• Try to keep your training sessions under 1.5 hours, with the ideal threshold less than 1 hour. When you use compound lifts like the overhead press, deadlift, bench press, and squat, you have the biggest testosterone response and helps the body remain more anabolic than catabolic.
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Thx for your reply. There is some stress at work, but i think mostly over-training is the problem,catabolic hormones are higher. Though my diet is very balanced (by strict i meant calorie and quality wise) . I think the problem is a high calorie deficit, since i reached the last phase of my fat burn (which is the hardest due to plateau) so i am eating around 1800 calories and am a tall strongly built person (192cm and muscled, though have some fat remaining). What do you do when you reach the last fat burn phase? when increasing training or lowering calorie both become issues? –  shadesco Feb 9 '12 at 15:27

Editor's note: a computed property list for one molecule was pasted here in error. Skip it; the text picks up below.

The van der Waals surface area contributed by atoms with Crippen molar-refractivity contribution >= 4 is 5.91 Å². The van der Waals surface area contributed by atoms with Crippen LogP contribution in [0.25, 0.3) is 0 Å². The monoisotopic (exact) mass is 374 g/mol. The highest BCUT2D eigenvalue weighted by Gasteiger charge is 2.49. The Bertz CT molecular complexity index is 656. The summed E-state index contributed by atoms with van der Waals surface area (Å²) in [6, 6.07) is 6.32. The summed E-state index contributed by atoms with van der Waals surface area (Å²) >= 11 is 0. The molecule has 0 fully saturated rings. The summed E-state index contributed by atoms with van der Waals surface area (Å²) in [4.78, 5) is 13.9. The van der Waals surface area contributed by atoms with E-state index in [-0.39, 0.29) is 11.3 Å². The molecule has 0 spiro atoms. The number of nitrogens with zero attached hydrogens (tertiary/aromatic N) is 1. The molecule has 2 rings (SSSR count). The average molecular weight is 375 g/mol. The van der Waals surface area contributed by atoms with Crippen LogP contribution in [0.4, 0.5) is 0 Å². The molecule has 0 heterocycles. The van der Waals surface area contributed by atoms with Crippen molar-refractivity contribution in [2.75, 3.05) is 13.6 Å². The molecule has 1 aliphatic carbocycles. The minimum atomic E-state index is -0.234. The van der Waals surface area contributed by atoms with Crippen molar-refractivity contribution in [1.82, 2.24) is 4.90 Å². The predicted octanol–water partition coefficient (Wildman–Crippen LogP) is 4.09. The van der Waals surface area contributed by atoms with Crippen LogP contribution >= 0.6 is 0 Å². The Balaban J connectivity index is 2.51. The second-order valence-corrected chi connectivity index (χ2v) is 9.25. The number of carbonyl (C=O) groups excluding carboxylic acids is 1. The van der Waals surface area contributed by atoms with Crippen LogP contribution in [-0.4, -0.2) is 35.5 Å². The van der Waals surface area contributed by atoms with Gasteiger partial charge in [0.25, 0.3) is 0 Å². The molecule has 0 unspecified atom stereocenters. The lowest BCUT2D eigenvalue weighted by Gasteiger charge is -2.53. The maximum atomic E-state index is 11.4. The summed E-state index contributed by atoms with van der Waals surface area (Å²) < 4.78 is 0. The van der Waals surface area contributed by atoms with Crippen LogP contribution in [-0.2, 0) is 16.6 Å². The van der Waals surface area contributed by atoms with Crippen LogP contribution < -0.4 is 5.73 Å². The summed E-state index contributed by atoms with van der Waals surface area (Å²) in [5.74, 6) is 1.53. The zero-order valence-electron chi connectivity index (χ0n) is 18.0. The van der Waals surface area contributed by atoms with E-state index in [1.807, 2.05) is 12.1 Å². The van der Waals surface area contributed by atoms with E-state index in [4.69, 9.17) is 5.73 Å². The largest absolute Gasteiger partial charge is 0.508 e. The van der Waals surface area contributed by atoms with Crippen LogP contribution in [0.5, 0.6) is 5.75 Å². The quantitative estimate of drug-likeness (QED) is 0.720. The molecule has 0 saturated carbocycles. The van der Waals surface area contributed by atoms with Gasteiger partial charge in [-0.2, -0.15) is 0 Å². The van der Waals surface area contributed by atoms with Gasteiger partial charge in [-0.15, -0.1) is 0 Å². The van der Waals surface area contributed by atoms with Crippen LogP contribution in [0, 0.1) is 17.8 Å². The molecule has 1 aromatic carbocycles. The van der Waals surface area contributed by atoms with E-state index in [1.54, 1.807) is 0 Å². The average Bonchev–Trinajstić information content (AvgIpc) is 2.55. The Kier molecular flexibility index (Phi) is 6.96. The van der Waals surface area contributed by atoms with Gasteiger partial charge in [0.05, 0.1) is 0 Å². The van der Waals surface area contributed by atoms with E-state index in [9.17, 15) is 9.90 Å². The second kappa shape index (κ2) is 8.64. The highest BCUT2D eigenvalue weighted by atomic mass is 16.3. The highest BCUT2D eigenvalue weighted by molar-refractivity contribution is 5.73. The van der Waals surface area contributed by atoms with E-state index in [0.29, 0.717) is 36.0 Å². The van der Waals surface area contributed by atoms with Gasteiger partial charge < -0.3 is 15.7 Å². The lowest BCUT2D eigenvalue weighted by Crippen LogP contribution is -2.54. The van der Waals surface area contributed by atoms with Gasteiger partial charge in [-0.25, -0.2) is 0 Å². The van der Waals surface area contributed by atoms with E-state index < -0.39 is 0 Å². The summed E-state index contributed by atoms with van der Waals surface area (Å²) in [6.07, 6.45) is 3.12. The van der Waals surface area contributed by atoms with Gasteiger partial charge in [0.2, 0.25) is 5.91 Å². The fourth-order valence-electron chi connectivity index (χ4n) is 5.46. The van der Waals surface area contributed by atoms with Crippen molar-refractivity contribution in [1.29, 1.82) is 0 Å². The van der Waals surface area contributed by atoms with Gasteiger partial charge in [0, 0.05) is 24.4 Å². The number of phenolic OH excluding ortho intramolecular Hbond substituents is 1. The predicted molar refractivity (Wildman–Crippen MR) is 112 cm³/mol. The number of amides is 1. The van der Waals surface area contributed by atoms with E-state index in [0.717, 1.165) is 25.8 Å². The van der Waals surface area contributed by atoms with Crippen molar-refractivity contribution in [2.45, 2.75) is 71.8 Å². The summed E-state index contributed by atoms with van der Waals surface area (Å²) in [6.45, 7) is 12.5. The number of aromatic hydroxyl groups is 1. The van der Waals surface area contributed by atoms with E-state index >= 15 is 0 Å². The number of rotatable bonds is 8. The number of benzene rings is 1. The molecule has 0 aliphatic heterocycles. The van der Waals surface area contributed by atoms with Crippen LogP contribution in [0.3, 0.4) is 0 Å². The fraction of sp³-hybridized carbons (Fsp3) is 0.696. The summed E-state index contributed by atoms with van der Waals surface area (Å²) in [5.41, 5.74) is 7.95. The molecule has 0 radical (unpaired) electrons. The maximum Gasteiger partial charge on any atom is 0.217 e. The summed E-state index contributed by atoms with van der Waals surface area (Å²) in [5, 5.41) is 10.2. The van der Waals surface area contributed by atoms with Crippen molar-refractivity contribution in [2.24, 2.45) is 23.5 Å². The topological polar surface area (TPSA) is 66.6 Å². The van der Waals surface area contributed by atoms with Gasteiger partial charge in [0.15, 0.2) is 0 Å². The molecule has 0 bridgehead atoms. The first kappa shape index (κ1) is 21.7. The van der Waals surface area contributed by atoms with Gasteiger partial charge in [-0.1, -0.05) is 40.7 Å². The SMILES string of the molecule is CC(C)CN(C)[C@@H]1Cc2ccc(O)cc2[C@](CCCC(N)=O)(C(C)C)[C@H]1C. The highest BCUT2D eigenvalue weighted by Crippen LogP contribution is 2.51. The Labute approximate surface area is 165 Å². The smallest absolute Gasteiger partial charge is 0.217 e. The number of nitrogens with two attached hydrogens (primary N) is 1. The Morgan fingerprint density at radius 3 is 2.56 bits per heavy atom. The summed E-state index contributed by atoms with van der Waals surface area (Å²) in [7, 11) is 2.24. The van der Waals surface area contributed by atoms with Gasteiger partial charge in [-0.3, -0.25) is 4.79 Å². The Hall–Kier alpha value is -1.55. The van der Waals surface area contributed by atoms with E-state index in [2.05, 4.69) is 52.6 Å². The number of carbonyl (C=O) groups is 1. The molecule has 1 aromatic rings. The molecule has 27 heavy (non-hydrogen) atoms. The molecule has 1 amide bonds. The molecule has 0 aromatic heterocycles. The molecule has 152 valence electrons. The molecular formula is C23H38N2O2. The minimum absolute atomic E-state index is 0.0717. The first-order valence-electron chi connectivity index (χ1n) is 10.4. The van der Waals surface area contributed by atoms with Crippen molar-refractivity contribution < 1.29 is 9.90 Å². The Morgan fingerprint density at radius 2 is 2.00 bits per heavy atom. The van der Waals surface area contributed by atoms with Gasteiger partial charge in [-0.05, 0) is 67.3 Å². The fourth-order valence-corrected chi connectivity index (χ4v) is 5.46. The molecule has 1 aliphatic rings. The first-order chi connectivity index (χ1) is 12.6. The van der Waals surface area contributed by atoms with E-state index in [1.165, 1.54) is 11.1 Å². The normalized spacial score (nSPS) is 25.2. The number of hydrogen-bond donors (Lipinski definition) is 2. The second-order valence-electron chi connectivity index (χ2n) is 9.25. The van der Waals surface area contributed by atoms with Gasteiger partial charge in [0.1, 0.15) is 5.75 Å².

Look into LeanGains or something similar. You don't have to do the intermittent fasting part, although that does accelerate things a bit. However, carb and calorie cycling (both parts of the protocol) are proven workers. If you are within 15% body fat (flat stomach, no definition), then you can use the "Recomp" protocol. +20% on training days, -20% on rest days--training 3 days a week. –  Berin Loritsch Feb 9 '12 at 16:16